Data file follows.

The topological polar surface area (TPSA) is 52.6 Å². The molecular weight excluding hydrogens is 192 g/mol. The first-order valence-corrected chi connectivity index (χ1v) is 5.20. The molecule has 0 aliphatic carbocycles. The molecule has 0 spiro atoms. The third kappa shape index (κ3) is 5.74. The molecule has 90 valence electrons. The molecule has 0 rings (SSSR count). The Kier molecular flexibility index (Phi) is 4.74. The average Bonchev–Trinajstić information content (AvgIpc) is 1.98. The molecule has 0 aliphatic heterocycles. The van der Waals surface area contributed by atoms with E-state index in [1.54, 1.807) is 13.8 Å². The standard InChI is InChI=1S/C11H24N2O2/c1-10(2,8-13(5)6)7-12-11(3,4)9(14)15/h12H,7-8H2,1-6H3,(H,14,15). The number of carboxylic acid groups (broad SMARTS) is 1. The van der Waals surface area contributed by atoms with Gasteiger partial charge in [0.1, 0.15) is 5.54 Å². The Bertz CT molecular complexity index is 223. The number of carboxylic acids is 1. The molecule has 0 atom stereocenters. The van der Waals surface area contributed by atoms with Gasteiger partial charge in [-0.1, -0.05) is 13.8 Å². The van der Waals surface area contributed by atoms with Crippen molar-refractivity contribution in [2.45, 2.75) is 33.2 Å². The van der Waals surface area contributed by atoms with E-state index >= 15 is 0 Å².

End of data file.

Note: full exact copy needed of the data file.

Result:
The topological polar surface area (TPSA) is 52.6 Å². The molecular weight excluding hydrogens is 192 g/mol. The first-order valence-corrected chi connectivity index (χ1v) is 5.20. The molecule has 0 aliphatic carbocycles. The molecule has 0 spiro atoms. The third kappa shape index (κ3) is 5.74. The molecule has 90 valence electrons. The molecule has 0 rings (SSSR count). The Kier molecular flexibility index (Phi) is 4.74. The average Bonchev–Trinajstić information content (AvgIpc) is 1.98. The molecule has 0 aliphatic heterocycles. The van der Waals surface area contributed by atoms with E-state index in [1.54, 1.807) is 13.8 Å². The standard InChI is InChI=1S/C11H24N2O2/c1-10(2,8-13(5)6)7-12-11(3,4)9(14)15/h12H,7-8H2,1-6H3,(H,14,15). The number of carboxylic acid groups (broad SMARTS) is 1. The van der Waals surface area contributed by atoms with Gasteiger partial charge in [0.1, 0.15) is 5.54 Å². The Bertz CT molecular complexity index is 223. The number of carboxylic acids is 1. The molecule has 0 atom stereocenters. The van der Waals surface area contributed by atoms with Gasteiger partial charge in [-0.1, -0.05) is 13.8 Å². The van der Waals surface area contributed by atoms with Crippen molar-refractivity contribution in [2.45, 2.75) is 33.2 Å². The van der Waals surface area contributed by atoms with E-state index >= 15 is 0 Å².